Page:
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Lance Armstrong Says That Given The Same Options, He Would Probably Dope Again

Lance Armstrong Says That Given The Same Options, He Would Probably Dope Again
By Gary Reilly
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Lance Armstrong has said that if he was brought back to 1995 and given the same options, he would once again make the choice to engage in doping.

In his first televised interview since admitting that he took part in a systematic doping, the cyclist has told the BBC that, although he believes doping in cycling is no longer necessary, the landscape of the sport in 1995 was such that if he chose not to dope he would have been left behind.

Asked if he was put in the position once more and given a similar choice of whether to dope or not, Armstrong's response was perhaps not what many would have expected him to say.

If I was racing in 2015, no, I wouldn't do it again, because I don't think you have to.

If you take me back to 1995, when it was completely and totally pervasive, I'd probably do it again. People don't like to hear that.

That's the honest answer but it's an answer that needs some explanation.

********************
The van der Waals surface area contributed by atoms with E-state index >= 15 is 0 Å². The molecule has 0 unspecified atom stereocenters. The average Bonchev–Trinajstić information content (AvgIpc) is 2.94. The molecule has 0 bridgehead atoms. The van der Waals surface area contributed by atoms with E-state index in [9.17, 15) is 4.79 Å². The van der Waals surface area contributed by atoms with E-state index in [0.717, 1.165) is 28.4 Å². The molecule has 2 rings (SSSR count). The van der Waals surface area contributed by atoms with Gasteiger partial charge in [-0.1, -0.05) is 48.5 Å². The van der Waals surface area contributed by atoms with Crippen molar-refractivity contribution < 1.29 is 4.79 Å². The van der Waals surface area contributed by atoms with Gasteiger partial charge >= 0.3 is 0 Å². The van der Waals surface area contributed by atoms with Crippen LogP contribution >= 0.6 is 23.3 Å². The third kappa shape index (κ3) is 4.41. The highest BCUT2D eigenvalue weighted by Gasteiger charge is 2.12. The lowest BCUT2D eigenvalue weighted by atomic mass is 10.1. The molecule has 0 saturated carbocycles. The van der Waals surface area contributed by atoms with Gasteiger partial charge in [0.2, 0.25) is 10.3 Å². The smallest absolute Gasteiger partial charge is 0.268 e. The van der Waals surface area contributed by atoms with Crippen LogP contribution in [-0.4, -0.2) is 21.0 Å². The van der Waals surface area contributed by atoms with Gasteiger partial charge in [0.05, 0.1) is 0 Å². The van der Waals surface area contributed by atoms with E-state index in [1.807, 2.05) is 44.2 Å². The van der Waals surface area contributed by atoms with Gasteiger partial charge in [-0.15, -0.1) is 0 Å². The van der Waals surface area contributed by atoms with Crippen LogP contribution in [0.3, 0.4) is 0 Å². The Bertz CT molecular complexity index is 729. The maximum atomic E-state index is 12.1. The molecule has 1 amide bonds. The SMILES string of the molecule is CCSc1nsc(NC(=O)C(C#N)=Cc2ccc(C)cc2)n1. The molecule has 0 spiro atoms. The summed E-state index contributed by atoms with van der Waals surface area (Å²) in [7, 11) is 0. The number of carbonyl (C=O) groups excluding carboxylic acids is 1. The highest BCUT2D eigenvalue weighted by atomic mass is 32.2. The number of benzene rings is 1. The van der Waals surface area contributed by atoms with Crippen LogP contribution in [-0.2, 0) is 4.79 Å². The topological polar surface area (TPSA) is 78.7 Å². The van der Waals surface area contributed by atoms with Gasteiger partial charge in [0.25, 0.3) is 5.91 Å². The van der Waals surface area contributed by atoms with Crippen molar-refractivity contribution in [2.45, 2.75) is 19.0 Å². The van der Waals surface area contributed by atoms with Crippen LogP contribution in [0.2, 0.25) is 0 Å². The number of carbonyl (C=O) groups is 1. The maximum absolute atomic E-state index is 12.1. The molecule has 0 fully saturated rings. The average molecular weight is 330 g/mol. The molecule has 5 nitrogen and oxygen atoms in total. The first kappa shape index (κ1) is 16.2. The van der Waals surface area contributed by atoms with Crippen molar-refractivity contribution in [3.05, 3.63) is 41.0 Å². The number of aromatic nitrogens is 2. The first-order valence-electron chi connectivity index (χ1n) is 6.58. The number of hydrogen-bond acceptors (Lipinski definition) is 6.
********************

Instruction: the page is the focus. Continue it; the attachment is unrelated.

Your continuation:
Armstrong's assertion is that the use of EPO was becoming so widespread by 1995 that he, and his team, felt it necessary to follow the heard as it were. Whether that answer will satisfy the large number of Armstrong's critics is another matter.


He went on to assert that his decision to dope had a widespread positive influence on the sport of cycling at the time, before, also suggesting that the growth of his Livestrong foundation would not have been possible were it not for the knock on effect of his decision to dope.

When I made the decision - when my team-mates made that decision, when the whole peloton made that decision - it was a bad decision and an imperfect time. But it happened.

When Lance Armstrong did that, I know what happened. I know what happened to cycling from 1999 to 2005. I saw its growth, I saw its expansion.

I know what happened to the cycling industry. I know what happened to [his bike supplier and sponsor] Trek Bicycles - $100m (£66.5m) in sales, to $1bn in sales.

I know what happened to my foundation, from raising no money to raising $500m, serving three million people.

Armstrong conceded that the way in which he dealt with his critics at the time is what he would change.


I would want to change the man that did those things, maybe not the decision, but the way he acted. The way he treated other people, the way he just couldn't stop fighting. It was great to fight in training, great to fight in the race, but you don't need to fight in a press conference, or an interview, or a personal interaction. I'd be fighting with you right now - I would be taking you on.

That's the man that really needed to change and can never come back. So it's not an easy question, and I want to be honest with you. It's not a popular answer, but what really needed to change was the way that guy acted.

You can see the interview on the BBC website, while a full half hour documentary entitled Lance Armstrong: The Road Ahead, will be broadcast on BBC News at 8:30 p.m. on Thursday, 29 January.

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